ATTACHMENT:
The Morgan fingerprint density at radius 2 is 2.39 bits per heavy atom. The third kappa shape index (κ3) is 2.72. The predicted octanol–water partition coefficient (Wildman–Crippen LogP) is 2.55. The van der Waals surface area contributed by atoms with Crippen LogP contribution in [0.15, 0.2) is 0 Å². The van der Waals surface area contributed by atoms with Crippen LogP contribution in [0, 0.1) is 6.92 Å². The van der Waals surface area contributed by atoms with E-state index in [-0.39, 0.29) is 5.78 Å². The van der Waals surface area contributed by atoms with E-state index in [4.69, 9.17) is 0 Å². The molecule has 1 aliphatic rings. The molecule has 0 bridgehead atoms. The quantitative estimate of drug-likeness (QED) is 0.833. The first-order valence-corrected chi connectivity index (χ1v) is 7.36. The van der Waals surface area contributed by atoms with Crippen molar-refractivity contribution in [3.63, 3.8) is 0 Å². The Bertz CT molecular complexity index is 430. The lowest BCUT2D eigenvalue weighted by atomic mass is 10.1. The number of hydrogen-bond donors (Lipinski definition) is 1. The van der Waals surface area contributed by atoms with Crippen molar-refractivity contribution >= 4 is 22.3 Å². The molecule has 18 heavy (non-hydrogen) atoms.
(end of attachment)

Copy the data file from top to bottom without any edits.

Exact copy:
The Morgan fingerprint density at radius 2 is 2.39 bits per heavy atom. The third kappa shape index (κ3) is 2.72. The predicted octanol–water partition coefficient (Wildman–Crippen LogP) is 2.55. The van der Waals surface area contributed by atoms with Crippen LogP contribution in [0.15, 0.2) is 0 Å². The van der Waals surface area contributed by atoms with Crippen LogP contribution in [0, 0.1) is 6.92 Å². The van der Waals surface area contributed by atoms with E-state index in [-0.39, 0.29) is 5.78 Å². The van der Waals surface area contributed by atoms with E-state index in [4.69, 9.17) is 0 Å². The molecule has 1 aliphatic rings. The molecule has 0 bridgehead atoms. The quantitative estimate of drug-likeness (QED) is 0.833. The first-order valence-corrected chi connectivity index (χ1v) is 7.36. The van der Waals surface area contributed by atoms with Crippen molar-refractivity contribution in [3.63, 3.8) is 0 Å². The Bertz CT molecular complexity index is 430. The lowest BCUT2D eigenvalue weighted by atomic mass is 10.1. The number of hydrogen-bond donors (Lipinski definition) is 1. The van der Waals surface area contributed by atoms with Crippen molar-refractivity contribution >= 4 is 22.3 Å². The molecule has 18 heavy (non-hydrogen) atoms.